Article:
The swearing-in of Vice President-elect Kamala Harris Wednesday, will acknowledge historical milestones as the first Latina Supreme Court justice oversees the ceremony.
An aide for Harris confirmed for Fox News Saturday that the vice president-elect appreciated that she and Sonia Sotomayor share similar backgrounds in their work as prosecutors.
Harris also was inspired by Sotomayor’s work in the civil rights sector.
The former California attorney general will not only be the first woman to serve as vice president, but she also will be the first Black and South Asian vice president elected to the office.
This will not be Sotomayor’s first inauguration, as she swore in then-Vice President Joe Biden in 2013, launching the Obama-Biden administration’s second term.
Biden’s presidential inauguration will see many differences from the last time he was sworn in at the U.S. Capitol – not least of which will be the absence of President Trump.
Traditionally, the outgoing president and president-elect travel together from the White House to the inauguration at the Capitol. The new president then walks the former commander-in-chief to Air Force One, where he departs.
But Trump is unlikely to host Biden at the traditional pre-inauguration White House visit, as he never conceded to the president-elect, following the certification of the Electoral College votes.
Photos circulated earlier this week showing the White House being cleared out, with aides moving boxes and loans from museums being loaded into trucks – suggesting that Trump may being getting out of dodge before Inauguration Day.
The president used his last tweet – just before the social media platform barred him – to announce that he would not be attending Biden’s inauguration, becoming the first president in more than 150 years not attending his successor’s swearing-in.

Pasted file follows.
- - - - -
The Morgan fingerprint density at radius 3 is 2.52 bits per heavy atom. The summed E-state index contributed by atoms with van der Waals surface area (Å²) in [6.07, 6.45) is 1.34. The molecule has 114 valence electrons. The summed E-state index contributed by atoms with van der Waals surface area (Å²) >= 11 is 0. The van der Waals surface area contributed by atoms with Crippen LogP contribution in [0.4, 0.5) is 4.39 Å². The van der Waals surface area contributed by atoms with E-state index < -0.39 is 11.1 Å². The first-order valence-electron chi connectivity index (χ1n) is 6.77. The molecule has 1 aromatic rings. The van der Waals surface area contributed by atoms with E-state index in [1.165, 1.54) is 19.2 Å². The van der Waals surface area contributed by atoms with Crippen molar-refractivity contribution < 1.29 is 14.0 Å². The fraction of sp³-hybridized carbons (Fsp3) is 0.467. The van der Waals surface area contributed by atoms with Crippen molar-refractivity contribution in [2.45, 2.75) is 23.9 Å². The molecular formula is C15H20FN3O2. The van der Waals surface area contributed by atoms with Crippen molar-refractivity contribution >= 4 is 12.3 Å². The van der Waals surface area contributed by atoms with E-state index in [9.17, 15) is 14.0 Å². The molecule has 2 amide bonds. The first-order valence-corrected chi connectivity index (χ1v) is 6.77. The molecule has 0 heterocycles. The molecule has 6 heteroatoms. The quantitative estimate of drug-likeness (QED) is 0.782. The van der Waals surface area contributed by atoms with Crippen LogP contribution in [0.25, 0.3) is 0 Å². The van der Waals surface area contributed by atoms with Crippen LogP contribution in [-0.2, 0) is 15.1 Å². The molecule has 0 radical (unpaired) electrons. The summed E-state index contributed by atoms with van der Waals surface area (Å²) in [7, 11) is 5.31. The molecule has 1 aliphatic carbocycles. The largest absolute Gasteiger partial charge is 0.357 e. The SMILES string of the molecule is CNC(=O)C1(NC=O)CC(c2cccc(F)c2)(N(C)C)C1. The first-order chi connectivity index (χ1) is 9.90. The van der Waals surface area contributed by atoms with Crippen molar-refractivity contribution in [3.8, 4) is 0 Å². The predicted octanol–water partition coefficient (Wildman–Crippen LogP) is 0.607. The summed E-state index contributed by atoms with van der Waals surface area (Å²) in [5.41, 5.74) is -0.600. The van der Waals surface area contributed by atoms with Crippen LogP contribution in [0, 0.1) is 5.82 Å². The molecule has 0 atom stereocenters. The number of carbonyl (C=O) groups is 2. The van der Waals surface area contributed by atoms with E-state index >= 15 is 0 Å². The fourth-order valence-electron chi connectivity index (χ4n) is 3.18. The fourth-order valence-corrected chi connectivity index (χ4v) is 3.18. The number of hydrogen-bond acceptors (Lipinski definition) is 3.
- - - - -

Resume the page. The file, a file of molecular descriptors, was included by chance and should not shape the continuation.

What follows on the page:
Biden was not disappointed by Trump’s decision, telling reporters during a recent press conference it was, “one of the few things he and I have ever agreed on.”
“It’s a good thing, him not showing up,” he added.
But Biden said that Vice President Mike Pence — who was on the recieving end of Trump attacks just last week, for refusing to interfere in the certification of the Electoral College results – would be “welcome” at his inauguration.
“I think it’s important that, as much as we can, stick to what has been the historical precedent…and the circumstances of which an administration changes should be maintained,” Biden said.
“I’d be honored to have him there and to move forward in the transition,” he added.
The 2021 inauguration already was set to look different from past ceremonies, with limited attendance due to the coronavirus pandemic.
But there is now a new element that will separate Wednesday’s ceremony from previous inaugurations: The presence of 21,000 National Guardsmen and 5,000 active duty troops will protect the nation’s Capitol, following the attack by Trump supporters Jan. 6.
Jennifer Griffin contributed to this report.